Craniocerebral disproportion after decompressive craniectomy in infants: The hidden enemy of cranial repair?

Abstract

Introduction

Cranioplasty aims at restoring the physiological integrity and volume of the skull. Any disproportion between the intracranial content and the volume of the container may favor the occurrence of complications. A classification of volume mismatches is proposed. A negative mismatch, consisting of intracranial content minor to skull volume, is well represented by the sinking flap. On the other side, a positive mismatch, consisting of intracranial content higher than skull volume, usually depends on CSF collection or hydrocephalus once the brain edema is regressed. Though, in children, this condition may result from physiological brain growth after decompressive craniectomy. Treatment algorithm based on this classification is presented.

Illustrative case

A 1-year-old boy with a severe traumatic brain injury underwent right decompressive craniectomy, evacuation of subdural hematoma, and dural expansion at another institution. After failure of autologous bone-assisted cranioplasty for infection, a helmet was recommended in order to postpone the cranial repair. Patient was admitted to our institution 3 years later. CT scan showed brain herniation through the cranial defect, associated to a condition of acquired craniocerebral disproportion, due to the condition of “open skull”. Augmented hydroxyapatite cranioplasty (CustomBone, Finceramica, Faenza, Italy) was performed in order to manage this rare condition of positive volume mismatch. Subsequent course was uneventful and no complication was recorded at 30-month follow-up.

Conclusions

This illustrative case highlights the possible occurrence of a positive structural mismatch between the skull and the intracranial content after decompressive craniectomy, thus configuring a condition of acquired craniocerebral disproportion, aside of other brain or CSF complications. We firstly recognize this condition in the literature and propose it as a possible factor affecting the outcome of cranioplasty in infants and young children.

This is a preview of subscription content, log in to check access.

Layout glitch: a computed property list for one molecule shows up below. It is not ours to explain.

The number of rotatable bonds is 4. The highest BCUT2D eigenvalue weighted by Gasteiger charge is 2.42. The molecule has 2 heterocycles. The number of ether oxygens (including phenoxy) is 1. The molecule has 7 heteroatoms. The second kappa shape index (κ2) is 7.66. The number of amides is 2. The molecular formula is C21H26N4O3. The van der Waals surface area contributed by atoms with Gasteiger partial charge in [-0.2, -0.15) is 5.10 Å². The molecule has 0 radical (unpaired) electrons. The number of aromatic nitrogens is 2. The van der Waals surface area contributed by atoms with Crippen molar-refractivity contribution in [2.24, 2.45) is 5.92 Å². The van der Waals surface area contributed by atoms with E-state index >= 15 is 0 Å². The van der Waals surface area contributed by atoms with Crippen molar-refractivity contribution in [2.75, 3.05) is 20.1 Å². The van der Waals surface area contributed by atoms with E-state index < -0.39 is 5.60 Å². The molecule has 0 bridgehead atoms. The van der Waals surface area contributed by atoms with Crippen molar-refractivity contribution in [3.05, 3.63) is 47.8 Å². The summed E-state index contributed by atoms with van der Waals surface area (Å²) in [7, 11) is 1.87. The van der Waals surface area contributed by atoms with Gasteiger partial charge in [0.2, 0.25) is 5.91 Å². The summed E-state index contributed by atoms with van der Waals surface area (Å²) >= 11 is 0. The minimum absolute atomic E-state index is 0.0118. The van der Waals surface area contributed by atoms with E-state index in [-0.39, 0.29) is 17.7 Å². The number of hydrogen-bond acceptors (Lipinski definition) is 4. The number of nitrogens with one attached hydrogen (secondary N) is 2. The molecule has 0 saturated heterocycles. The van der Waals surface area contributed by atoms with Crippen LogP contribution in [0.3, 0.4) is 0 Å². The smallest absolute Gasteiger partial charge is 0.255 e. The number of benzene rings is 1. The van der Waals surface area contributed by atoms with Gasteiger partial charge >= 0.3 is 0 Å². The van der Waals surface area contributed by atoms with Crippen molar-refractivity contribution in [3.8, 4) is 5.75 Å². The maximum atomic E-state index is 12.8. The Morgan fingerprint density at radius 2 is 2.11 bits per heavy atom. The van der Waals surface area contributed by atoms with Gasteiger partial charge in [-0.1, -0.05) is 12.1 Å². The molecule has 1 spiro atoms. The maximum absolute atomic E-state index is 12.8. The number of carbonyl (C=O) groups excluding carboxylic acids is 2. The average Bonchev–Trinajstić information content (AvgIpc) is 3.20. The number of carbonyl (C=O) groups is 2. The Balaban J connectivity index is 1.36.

Fig. 1
Fig. 2
Fig. 3
Fig. 4
Fig. 5

References

  1. 1.

    Robles LA, Cuevas-Solórzano A (2018) Massive brain swelling and death after cranioplasty: a systematic review. World Neurosurg 111:99–108. https://doi.org/10.1016/j.wneu.2017.12.061

    Article  PubMed  Google Scholar 

  2. 2.

    Van Roost D, Thees C, Brenke C, Oppel F, Winkler PA, Schramm J (2003) Pseudohypoxic brain swelling: a newly defined complication after uneventful brain surgery, probably related to suction drainage. Neurosurgery 53:1315–1326 discussion 1326-1327

    Article  PubMed  Google Scholar 

  3. 3.

    Yu KKH, Ghosh K (2016) Letter to the editor: sudden death following cranioplasty: vacuum suction to blame? J Neurosurg 125:1610–1612. https://doi.org/10.3171/2016.4.JNS16977

    Article  PubMed  Google Scholar 

  4. 4.

    Frassanito P, Massimi L, Caldarelli M, Tamburrini G, Di Rocco C (2014) Bone flap resorption in infants. J Neurosurg Pediatr 13(2):243–244. https://doi.org/10.3171/2013.6.PEDS13312

    Article  PubMed  Google Scholar 

  5. 5.

    Frassanito P, Tamburrini G, Massimi L, Peraio S, Caldarelli M, Di Rocco C (2017) Problems of reconstructive cranioplasty after traumatic brain injury in children. Childs Nerv Syst ChNS Off J Int Soc Pediatr Neurosurg 33:1759–1768. https://doi.org/10.1007/s00381-017-3541-8

    Article  Google Scholar 

  6. 6.

    Rocque BG, Agee BS, Thompson EM, Piedra M, Baird LC, Selden NR, Greene S, Deibert CP, Hankinson TC, Lew SM, Iskandar BJ, Bragg TM, Frim D, Grant G, Gupta N, Auguste KI, Nikas DC, Vassilyadi M, Muh CR, Wetjen NM, Lam SK (2018) Complications following pediatric cranioplasty after decompressive craniectomy: a multicenter retrospective study. J Neurosurg Pediatr 22(3):225–232. https://doi.org/10.3171/2018.3.PEDS17234

    Article  PubMed  Google Scholar 

  7. 7.

    Di Rocco C, Frassanito P (2015) Craniocerebral disproportion as a late complication. In: Di Rocco C, Turgut M, Jallo G, Martinez-Lage JF (eds) Complications of CSF shunting in hydrocephalus. Springer, Cham, pp 233–246

    Google Scholar 

Download references

Acknowledgments

The authors kindly thank Dr. Angelo Nataloni and his staff (Finceramica, Faenza, Italy) for their precious cooperation in the planning phase of the present cranioplasty and the elaboration of radiological images overlapping the CT scans of the illustrative case.

Author information

Affiliations

Authors

Corresponding author

Correspondence to Paolo Frassanito.

Ethics declarations

Conflict of interest

The authors declare that they have no conflict of interest.

Additional information

Publisher’s note

Springer Nature remains neutral with regard to jurisdictional claims in published maps and institutional affiliations.

Rights and permissions

Reprints and Permissions

About this article

Verify currency and authenticity via CrossMark

Cite this article

Frassanito, P., Bianchi, F., Stifano, V. et al. Craniocerebral disproportion after decompressive craniectomy in infants: The hidden enemy of cranial repair?. Childs Nerv Syst 35, 1467–1471 (2019). https://doi.org/10.1007/s00381-019-04166-4

Download citation

Keywords

  • Cranial growth
  • Cranial repair
  • Cranioplasty
  • Craniocerebral disproportion
  • Pediatric head injury
  • Personalized medicine